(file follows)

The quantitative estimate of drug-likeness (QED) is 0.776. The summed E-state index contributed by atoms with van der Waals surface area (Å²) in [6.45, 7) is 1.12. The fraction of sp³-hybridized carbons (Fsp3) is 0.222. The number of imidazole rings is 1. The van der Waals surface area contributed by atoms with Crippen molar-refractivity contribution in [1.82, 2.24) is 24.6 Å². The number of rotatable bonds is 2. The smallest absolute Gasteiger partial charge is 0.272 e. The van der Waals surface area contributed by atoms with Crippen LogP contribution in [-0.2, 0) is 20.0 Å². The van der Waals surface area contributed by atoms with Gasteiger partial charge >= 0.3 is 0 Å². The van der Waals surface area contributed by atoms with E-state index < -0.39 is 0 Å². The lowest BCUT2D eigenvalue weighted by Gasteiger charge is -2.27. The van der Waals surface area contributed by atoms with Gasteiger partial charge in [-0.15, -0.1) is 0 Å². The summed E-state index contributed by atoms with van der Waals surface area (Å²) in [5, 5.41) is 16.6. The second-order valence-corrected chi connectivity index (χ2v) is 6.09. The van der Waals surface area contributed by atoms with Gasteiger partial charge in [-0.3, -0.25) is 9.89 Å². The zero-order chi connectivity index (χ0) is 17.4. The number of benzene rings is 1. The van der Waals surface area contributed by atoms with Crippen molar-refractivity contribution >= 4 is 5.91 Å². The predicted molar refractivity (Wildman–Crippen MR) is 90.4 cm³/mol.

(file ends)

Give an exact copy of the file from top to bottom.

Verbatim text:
The quantitative estimate of drug-likeness (QED) is 0.776. The summed E-state index contributed by atoms with van der Waals surface area (Å²) in [6.45, 7) is 1.12. The fraction of sp³-hybridized carbons (Fsp3) is 0.222. The number of imidazole rings is 1. The van der Waals surface area contributed by atoms with Crippen molar-refractivity contribution in [1.82, 2.24) is 24.6 Å². The number of rotatable bonds is 2. The smallest absolute Gasteiger partial charge is 0.272 e. The van der Waals surface area contributed by atoms with Crippen LogP contribution in [-0.2, 0) is 20.0 Å². The van der Waals surface area contributed by atoms with Gasteiger partial charge >= 0.3 is 0 Å². The van der Waals surface area contributed by atoms with E-state index < -0.39 is 0 Å². The lowest BCUT2D eigenvalue weighted by Gasteiger charge is -2.27. The van der Waals surface area contributed by atoms with Gasteiger partial charge in [-0.15, -0.1) is 0 Å². The summed E-state index contributed by atoms with van der Waals surface area (Å²) in [5, 5.41) is 16.6. The second-order valence-corrected chi connectivity index (χ2v) is 6.09. The van der Waals surface area contributed by atoms with Gasteiger partial charge in [-0.3, -0.25) is 9.89 Å². The zero-order chi connectivity index (χ0) is 17.4. The number of benzene rings is 1. The van der Waals surface area contributed by atoms with Crippen molar-refractivity contribution >= 4 is 5.91 Å². The predicted molar refractivity (Wildman–Crippen MR) is 90.4 cm³/mol.